Greg Sargent woefully finds the Romney campaign lathered in teflon. Jonathan Chait finds it "an amalgamation of free-floating conservative rage and anxiety." Steve Benen finds it dishonest, immature, and "silly."
All true, even impeccably true. But the more I watch of the Romney campaign, the more I find it just plain painful.
It's not so much that Mitt Romney is slippery and slick; it is, rather, that he's so goddamn, manifestly amateurish at it.
The man is an embarrassment to political cynicism, he's a screaming insult to cheap opportunism, and Plato's Ideal of demagoguery ought, by rights, to sue him for defamation. But most of all, he is painfully inept.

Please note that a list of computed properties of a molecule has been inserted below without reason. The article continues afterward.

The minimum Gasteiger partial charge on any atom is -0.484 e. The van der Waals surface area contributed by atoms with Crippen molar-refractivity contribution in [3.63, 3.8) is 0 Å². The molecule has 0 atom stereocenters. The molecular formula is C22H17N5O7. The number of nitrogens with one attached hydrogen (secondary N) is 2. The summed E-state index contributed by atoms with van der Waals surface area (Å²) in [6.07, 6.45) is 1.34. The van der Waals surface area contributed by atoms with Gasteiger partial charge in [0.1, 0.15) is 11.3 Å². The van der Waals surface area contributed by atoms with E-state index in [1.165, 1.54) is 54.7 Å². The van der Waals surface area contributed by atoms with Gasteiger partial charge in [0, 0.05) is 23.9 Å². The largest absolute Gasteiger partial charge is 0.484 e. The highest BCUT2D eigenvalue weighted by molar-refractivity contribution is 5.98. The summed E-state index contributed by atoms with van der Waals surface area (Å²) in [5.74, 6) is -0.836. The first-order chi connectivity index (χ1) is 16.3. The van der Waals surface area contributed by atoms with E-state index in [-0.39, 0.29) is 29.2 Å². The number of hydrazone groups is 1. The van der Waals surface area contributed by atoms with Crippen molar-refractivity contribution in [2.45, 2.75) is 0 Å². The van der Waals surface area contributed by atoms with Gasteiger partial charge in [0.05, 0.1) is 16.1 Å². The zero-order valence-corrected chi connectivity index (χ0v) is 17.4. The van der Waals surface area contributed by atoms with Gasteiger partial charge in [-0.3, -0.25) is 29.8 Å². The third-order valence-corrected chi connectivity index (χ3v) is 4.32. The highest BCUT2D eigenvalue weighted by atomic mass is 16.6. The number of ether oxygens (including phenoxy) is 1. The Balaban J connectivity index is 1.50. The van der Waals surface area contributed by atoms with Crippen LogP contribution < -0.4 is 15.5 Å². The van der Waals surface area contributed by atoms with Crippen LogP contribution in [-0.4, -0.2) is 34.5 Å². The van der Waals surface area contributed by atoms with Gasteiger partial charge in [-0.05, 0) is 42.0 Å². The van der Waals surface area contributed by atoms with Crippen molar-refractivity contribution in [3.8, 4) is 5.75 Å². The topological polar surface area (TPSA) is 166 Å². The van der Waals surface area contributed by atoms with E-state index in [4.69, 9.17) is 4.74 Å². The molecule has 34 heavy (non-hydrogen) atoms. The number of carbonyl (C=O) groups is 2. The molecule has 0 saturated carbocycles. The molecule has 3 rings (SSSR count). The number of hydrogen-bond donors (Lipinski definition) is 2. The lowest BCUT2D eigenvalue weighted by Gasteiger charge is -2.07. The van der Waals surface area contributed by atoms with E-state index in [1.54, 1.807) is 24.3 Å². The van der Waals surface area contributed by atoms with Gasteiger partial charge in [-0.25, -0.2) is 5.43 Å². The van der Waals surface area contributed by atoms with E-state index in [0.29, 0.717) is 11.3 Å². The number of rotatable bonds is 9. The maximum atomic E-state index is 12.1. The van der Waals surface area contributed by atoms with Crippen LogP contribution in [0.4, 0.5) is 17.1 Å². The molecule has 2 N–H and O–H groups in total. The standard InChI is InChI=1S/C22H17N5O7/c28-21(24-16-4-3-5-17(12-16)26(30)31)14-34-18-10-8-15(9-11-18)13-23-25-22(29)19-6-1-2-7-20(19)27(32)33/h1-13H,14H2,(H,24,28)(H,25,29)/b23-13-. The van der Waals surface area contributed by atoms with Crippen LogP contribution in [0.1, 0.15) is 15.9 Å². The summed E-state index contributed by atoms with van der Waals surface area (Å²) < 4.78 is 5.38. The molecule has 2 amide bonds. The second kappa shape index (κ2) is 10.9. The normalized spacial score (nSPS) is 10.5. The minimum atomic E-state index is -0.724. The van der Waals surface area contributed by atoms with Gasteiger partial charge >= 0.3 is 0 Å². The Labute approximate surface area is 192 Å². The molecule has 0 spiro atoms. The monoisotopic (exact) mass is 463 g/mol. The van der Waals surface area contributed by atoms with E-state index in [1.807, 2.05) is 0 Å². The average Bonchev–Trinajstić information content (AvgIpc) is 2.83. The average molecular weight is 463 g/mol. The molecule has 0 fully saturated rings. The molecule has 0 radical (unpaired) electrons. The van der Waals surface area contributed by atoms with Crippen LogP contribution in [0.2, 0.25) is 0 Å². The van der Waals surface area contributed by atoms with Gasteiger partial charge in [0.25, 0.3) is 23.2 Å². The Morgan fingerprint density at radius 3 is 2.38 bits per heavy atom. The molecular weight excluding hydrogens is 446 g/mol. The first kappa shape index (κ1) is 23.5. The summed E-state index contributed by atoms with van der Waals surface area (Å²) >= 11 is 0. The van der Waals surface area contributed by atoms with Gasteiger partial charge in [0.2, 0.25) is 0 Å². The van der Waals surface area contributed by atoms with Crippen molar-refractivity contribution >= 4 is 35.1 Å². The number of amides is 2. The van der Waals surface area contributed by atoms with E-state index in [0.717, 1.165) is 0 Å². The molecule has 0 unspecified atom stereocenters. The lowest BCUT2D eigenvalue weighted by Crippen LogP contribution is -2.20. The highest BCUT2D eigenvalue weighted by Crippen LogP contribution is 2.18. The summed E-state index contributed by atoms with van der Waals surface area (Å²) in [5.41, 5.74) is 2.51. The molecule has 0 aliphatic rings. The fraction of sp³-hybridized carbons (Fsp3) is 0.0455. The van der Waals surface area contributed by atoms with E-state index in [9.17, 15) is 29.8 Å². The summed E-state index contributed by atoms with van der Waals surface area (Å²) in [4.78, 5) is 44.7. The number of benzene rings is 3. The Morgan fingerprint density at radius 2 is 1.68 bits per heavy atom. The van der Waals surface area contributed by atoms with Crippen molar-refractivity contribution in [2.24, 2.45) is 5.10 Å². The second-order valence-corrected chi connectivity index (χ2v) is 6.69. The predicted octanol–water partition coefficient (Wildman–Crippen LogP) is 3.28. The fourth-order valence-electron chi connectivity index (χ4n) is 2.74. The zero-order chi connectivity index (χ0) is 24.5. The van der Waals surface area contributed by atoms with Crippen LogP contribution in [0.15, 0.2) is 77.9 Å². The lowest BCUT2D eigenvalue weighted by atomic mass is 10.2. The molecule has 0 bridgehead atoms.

Is it any wonder that he hides from the press? Now remember, we're talking about the modern press--the press that doesn't know how, or refuses, to actually ask any pertinent questions of politicos. But even this press is too perilous for Mitt Romney; not because some journalist might accidentally stumble on a pertinent question, but because Mitt Romney might tragically think of something unscripted to say.
Whoa. Too dangerous. It's too dangerous for the man who wants to be the leader of the free world to speak, for even a minute or two, extemporaneously. That's not my judgment. It's the singularly sound judgment of Mitt Romney himself, in consultation with his singularly ill-at-ease campaign staff.
And it's painful--painful to watch, painful to ponder, painful to anticipate even one more day.